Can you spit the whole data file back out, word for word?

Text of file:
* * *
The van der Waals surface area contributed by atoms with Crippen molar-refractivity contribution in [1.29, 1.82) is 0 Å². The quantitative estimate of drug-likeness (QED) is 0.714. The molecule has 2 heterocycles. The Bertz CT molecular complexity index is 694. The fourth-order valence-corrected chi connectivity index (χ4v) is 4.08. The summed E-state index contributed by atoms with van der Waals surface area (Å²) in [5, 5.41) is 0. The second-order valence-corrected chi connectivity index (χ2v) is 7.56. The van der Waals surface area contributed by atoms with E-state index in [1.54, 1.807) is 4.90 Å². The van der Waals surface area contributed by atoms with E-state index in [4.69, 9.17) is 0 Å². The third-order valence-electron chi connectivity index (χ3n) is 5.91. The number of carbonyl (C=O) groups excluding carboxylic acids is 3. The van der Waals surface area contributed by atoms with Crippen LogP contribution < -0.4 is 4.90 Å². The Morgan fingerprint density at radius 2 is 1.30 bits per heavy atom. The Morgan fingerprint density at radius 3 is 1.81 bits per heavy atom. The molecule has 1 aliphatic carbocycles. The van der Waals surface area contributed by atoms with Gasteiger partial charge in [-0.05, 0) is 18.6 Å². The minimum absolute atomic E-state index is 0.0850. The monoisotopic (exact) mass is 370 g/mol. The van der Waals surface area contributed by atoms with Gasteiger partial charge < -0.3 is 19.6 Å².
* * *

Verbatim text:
The van der Waals surface area contributed by atoms with Crippen molar-refractivity contribution in [1.29, 1.82) is 0 Å². The quantitative estimate of drug-likeness (QED) is 0.714. The molecule has 2 heterocycles. The Bertz CT molecular complexity index is 694. The fourth-order valence-corrected chi connectivity index (χ4v) is 4.08. The summed E-state index contributed by atoms with van der Waals surface area (Å²) in [5, 5.41) is 0. The second-order valence-corrected chi connectivity index (χ2v) is 7.56. The van der Waals surface area contributed by atoms with E-state index in [1.54, 1.807) is 4.90 Å². The van der Waals surface area contributed by atoms with E-state index in [4.69, 9.17) is 0 Å². The third-order valence-electron chi connectivity index (χ3n) is 5.91. The number of carbonyl (C=O) groups excluding carboxylic acids is 3. The van der Waals surface area contributed by atoms with Crippen LogP contribution < -0.4 is 4.90 Å². The Morgan fingerprint density at radius 2 is 1.30 bits per heavy atom. The Morgan fingerprint density at radius 3 is 1.81 bits per heavy atom. The molecule has 1 aliphatic carbocycles. The van der Waals surface area contributed by atoms with Gasteiger partial charge in [-0.05, 0) is 18.6 Å². The minimum absolute atomic E-state index is 0.0850. The monoisotopic (exact) mass is 370 g/mol. The van der Waals surface area contributed by atoms with Gasteiger partial charge < -0.3 is 19.6 Å².